We arrived here Saturday around noon. Once we had unpacked and gotten the home fires burning Christopher went out to fill the bird feeders. Within minutes there were chickadees at the platform feeder. They are always the boldest and therefore the first. But shortly after they were joined by sparrows, finches and house finches and later blue jays. It always takes a little longer for the juvenile finches to gather at the nyjer seed feeder Alex gave us for Christmas a few years ago.
|Juvenile finches at the nyjer feeder. At this age both sexes are an olive green.|
|And other juvenile finches feeding on the spillover from the feeder above|
|Trying the new gear in front of the bird feeder|
Simply put birds congregate in groups, eat - fatty foods if possible, fluff up their feathers at rest and hope for a cosy small cavity in which to overnight.
Notwithstanding selfish seniors, it is still true that birds of a feather really do flock together.
Generally there is safety in numbers - more eyes to be on the lookout for predators and better chances of finding the richest food sources. For wild birds eating at feeders the fattiest foods are best; black sunflower seeds, suet, peanuts. Even though squirrels are not predators birds give them a wide berth. When a red squirrel parks itself at our feeder some birds keep a vigilant eye from the safety of a nearby tree while others take the chance and eat the spilled seed on the ground below the feeder.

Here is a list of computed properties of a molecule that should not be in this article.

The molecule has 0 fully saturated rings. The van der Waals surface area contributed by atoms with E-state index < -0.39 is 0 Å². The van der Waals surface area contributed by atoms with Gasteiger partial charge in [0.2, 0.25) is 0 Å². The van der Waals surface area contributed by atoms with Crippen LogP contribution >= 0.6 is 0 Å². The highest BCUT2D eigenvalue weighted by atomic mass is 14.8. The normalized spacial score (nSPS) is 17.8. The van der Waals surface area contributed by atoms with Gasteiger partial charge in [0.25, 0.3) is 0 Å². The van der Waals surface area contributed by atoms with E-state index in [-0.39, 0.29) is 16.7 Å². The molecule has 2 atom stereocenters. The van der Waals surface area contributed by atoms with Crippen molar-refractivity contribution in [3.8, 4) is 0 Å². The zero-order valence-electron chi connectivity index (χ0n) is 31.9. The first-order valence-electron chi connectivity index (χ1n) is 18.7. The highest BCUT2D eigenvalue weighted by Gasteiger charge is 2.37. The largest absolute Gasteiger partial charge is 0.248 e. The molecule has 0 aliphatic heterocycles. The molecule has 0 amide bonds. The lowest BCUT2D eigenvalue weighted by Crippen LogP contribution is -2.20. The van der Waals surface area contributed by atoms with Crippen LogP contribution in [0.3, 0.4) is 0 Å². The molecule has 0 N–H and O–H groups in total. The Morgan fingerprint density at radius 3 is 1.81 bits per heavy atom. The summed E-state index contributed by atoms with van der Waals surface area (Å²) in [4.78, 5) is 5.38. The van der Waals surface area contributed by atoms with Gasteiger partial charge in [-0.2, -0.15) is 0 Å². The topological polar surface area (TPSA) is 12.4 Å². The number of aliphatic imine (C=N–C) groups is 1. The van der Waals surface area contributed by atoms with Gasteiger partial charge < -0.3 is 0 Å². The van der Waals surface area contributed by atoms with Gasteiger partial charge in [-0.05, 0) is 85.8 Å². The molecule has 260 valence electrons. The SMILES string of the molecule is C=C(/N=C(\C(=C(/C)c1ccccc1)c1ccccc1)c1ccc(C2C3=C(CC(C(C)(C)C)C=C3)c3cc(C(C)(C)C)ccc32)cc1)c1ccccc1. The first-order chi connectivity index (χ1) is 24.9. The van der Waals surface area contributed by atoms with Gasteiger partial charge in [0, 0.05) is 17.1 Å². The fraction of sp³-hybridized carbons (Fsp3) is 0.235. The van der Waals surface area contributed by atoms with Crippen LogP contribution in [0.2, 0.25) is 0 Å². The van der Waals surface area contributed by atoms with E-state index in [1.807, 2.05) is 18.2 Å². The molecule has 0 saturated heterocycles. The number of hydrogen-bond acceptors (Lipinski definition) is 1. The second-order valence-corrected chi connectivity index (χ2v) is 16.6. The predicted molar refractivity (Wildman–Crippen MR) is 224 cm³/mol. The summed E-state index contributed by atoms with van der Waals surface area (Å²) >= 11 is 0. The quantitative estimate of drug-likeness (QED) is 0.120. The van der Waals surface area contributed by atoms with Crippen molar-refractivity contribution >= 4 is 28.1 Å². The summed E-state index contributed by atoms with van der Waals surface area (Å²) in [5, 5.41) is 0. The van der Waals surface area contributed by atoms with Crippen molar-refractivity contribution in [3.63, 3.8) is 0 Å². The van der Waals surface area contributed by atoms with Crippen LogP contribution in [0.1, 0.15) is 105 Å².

|The red squirrel eyes the feeder from a nearby willow|
|Once the squirrel is nestled into the feeder the bolder birds gather below to eat spilled seed|
|Spots of yellow indicate an oriole and finch eyeing the feeder wistfully|
|Finches at rest all puffed up while they "feather fluff"|
|Downy woodpecker at the suet feeder|
|A blue jay preparing for a landing|
|Blue Jays also sample the suet while an oriole looks on|
And finally, a roosting cavity just slightly larger than themselves helps the bird warm the surrounding air overnight. Other birds crowd together in a roosting cavity to share body heat. And others still can enter into a torpor-like state by lowering their metabolism to conserve energy and require less heat.
From year to year we have some loyal visitors like the mourning doves, chickadees and juncoes. Other birds are more discriminating I guess - trying us out but never to return for a second visit. This is the case with orioles - stunning citrus yellow birds bigger and brighter than the yellow and olive juvenile finches.
|Orioles gather to eat seeds on the ground on Jan. 1, 2013|